As a former student of Oxford University (albeit with a liberal arts degree), your author has felt slightly pleased that his alma mater is one of the leading institutions globally working towards a vaccine for the treatment of COVID-19. The partnership between the University of Oxford and AstraZeneca has been well-documented elsewhere and patient trials are already underway, with initial results encouraging. Beyond the clear need for a vaccine and the bragging rights that may come from being among the pioneers, there is another important point to consider: why are some countries more efficient than others at turning research into intellectual property?
To get some perspectives on the topic, we recently caught up with Oxford Sciences Innovation (OSI), an early-stage venture capital firm based in Oxford, which has partnered with the city’s main university. Begin with the data. It is not that the UK lacks top academic institutions; more that universities often struggle to convert funding and publication output effectively. The sum of annual published patents emanating from America’s top universities (Harvard, Stanford, Berkeley and MIT) is 3-4x higher and growing 10x faster than the output from the comparable top-four in the UK (Oxford, Cambridge, Imperial and UCL). Thought of another way, Oxford issues ~60 publications for every patent it receives in the field of Medical and Health Sciences. The comparable figure at MIT is just 10 (all data courtesy of OSI).
Having bright ideas is one thing; commercialising them is quite another. Good academics don’t always make good business-people. To solve the conundrum, there is clear logic in seeking to marry the skills of entrepreneurs and scientists. Venture capital firms potentially have a crucial role to play in this respect, nurturing early talent and developing businesses. Such an approach makes sense, particularly since effective innovation can help drive economic growth.The world’s most innovative countries – Germany, South Korea, Singapore, Switzerland and Sweden, as defined by the World Economic Forum in February – all have markedly above-average levels of GDP per capita.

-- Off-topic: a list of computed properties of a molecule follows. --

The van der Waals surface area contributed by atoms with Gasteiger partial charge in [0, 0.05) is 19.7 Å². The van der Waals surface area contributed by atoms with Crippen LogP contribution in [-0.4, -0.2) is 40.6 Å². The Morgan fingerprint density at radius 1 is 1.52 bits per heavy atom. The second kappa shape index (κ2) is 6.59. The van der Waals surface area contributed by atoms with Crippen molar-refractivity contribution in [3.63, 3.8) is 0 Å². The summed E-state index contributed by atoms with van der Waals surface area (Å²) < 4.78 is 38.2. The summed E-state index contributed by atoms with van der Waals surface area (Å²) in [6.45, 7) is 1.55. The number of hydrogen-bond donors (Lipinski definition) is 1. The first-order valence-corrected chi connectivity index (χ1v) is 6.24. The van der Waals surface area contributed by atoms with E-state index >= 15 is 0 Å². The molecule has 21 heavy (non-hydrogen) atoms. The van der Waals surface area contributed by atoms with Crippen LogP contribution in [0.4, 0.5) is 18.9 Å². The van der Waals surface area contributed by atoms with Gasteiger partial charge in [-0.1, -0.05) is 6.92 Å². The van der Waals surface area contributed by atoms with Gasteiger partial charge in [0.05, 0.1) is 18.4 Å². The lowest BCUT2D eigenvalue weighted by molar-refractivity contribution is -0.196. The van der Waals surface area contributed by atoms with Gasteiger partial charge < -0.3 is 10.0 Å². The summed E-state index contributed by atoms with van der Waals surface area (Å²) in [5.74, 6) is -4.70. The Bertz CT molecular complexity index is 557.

Back in the UK, Oxford Nanopore and Vaccitech – both of whom can trace their roots to the University of Oxford – constitute good examples of what can happen when intellectual property is commercialised effectively. Given the COVID-19 pandemic, these businesses have been at the recent forefront of developments in rapid testing via portable sequencing machines and global vaccine technology respectively. Both are still private, with the former (which was founded in 2005) last valued at over £1.5bn (per Pitchbook). With the right conditions, many similar potential success stories may also be in the pipeline.
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